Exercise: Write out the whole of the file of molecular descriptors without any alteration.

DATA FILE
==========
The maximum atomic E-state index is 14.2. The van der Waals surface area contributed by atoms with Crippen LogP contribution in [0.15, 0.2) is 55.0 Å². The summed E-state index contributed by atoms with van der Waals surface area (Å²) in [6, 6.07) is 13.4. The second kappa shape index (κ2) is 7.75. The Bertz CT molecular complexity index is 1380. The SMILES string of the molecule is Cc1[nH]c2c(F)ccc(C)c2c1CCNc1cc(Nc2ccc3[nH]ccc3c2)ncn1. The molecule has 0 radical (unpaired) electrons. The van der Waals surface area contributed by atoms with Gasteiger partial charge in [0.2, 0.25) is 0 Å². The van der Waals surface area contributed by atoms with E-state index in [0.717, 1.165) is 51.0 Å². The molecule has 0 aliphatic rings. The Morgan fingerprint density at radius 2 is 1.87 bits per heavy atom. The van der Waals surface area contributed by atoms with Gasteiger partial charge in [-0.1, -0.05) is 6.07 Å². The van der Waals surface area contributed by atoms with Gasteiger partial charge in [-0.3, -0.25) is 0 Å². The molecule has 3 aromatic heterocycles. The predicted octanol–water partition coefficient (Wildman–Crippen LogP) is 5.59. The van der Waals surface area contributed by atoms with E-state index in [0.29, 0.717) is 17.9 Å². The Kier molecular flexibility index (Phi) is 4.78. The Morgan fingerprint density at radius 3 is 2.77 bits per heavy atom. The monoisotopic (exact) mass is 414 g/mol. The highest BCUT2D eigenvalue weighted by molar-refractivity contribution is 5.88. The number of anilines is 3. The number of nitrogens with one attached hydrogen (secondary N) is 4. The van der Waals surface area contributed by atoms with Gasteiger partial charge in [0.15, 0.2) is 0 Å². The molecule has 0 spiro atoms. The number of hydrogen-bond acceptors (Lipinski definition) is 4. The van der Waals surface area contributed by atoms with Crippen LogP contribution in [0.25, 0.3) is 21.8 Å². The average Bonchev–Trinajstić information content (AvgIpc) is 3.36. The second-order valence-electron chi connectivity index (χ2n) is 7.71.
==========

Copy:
The maximum atomic E-state index is 14.2. The van der Waals surface area contributed by atoms with Crippen LogP contribution in [0.15, 0.2) is 55.0 Å². The summed E-state index contributed by atoms with van der Waals surface area (Å²) in [6, 6.07) is 13.4. The second kappa shape index (κ2) is 7.75. The Bertz CT molecular complexity index is 1380. The SMILES string of the molecule is Cc1[nH]c2c(F)ccc(C)c2c1CCNc1cc(Nc2ccc3[nH]ccc3c2)ncn1. The molecule has 0 radical (unpaired) electrons. The van der Waals surface area contributed by atoms with Gasteiger partial charge in [0.2, 0.25) is 0 Å². The van der Waals surface area contributed by atoms with E-state index in [0.717, 1.165) is 51.0 Å². The molecule has 0 aliphatic rings. The Morgan fingerprint density at radius 2 is 1.87 bits per heavy atom. The van der Waals surface area contributed by atoms with Gasteiger partial charge in [-0.1, -0.05) is 6.07 Å². The van der Waals surface area contributed by atoms with Gasteiger partial charge in [-0.3, -0.25) is 0 Å². The molecule has 3 aromatic heterocycles. The predicted octanol–water partition coefficient (Wildman–Crippen LogP) is 5.59. The van der Waals surface area contributed by atoms with E-state index in [0.29, 0.717) is 17.9 Å². The Kier molecular flexibility index (Phi) is 4.78. The Morgan fingerprint density at radius 3 is 2.77 bits per heavy atom. The monoisotopic (exact) mass is 414 g/mol. The highest BCUT2D eigenvalue weighted by molar-refractivity contribution is 5.88. The number of anilines is 3. The number of nitrogens with one attached hydrogen (secondary N) is 4. The van der Waals surface area contributed by atoms with Gasteiger partial charge in [0.15, 0.2) is 0 Å². The molecule has 0 spiro atoms. The number of hydrogen-bond acceptors (Lipinski definition) is 4. The van der Waals surface area contributed by atoms with Crippen LogP contribution in [0.25, 0.3) is 21.8 Å². The average Bonchev–Trinajstić information content (AvgIpc) is 3.36. The second-order valence-electron chi connectivity index (χ2n) is 7.71.